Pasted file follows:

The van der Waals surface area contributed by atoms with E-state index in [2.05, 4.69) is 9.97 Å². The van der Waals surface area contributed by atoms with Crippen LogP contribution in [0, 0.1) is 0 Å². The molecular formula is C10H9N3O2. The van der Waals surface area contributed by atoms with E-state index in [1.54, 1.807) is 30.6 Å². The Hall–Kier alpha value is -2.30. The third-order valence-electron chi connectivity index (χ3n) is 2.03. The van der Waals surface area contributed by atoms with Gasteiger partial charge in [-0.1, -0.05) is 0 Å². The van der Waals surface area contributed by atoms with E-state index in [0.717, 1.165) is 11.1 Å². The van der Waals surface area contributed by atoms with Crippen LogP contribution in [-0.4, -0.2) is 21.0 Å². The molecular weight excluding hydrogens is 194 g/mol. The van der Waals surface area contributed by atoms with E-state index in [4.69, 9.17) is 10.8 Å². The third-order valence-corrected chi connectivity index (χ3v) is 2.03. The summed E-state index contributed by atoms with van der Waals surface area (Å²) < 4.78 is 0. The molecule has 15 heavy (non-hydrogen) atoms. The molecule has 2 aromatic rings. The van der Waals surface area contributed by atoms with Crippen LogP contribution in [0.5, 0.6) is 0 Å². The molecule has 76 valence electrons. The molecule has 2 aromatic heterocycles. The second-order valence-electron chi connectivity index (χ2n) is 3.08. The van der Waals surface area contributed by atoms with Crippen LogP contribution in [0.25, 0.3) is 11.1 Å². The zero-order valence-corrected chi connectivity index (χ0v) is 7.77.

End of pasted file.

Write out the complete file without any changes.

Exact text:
The van der Waals surface area contributed by atoms with E-state index in [2.05, 4.69) is 9.97 Å². The van der Waals surface area contributed by atoms with Crippen LogP contribution in [0, 0.1) is 0 Å². The molecular formula is C10H9N3O2. The van der Waals surface area contributed by atoms with E-state index in [1.54, 1.807) is 30.6 Å². The Hall–Kier alpha value is -2.30. The third-order valence-electron chi connectivity index (χ3n) is 2.03. The van der Waals surface area contributed by atoms with Gasteiger partial charge in [-0.1, -0.05) is 0 Å². The van der Waals surface area contributed by atoms with E-state index in [0.717, 1.165) is 11.1 Å². The van der Waals surface area contributed by atoms with Crippen LogP contribution in [-0.4, -0.2) is 21.0 Å². The molecular weight excluding hydrogens is 194 g/mol. The van der Waals surface area contributed by atoms with E-state index in [4.69, 9.17) is 10.8 Å². The third-order valence-corrected chi connectivity index (χ3v) is 2.03. The summed E-state index contributed by atoms with van der Waals surface area (Å²) < 4.78 is 0. The molecule has 15 heavy (non-hydrogen) atoms. The molecule has 2 aromatic rings. The van der Waals surface area contributed by atoms with Crippen LogP contribution in [0.5, 0.6) is 0 Å². The molecule has 76 valence electrons. The molecule has 2 aromatic heterocycles. The second-order valence-electron chi connectivity index (χ2n) is 3.08. The van der Waals surface area contributed by atoms with Crippen LogP contribution in [0.25, 0.3) is 11.1 Å². The zero-order valence-corrected chi connectivity index (χ0v) is 7.77.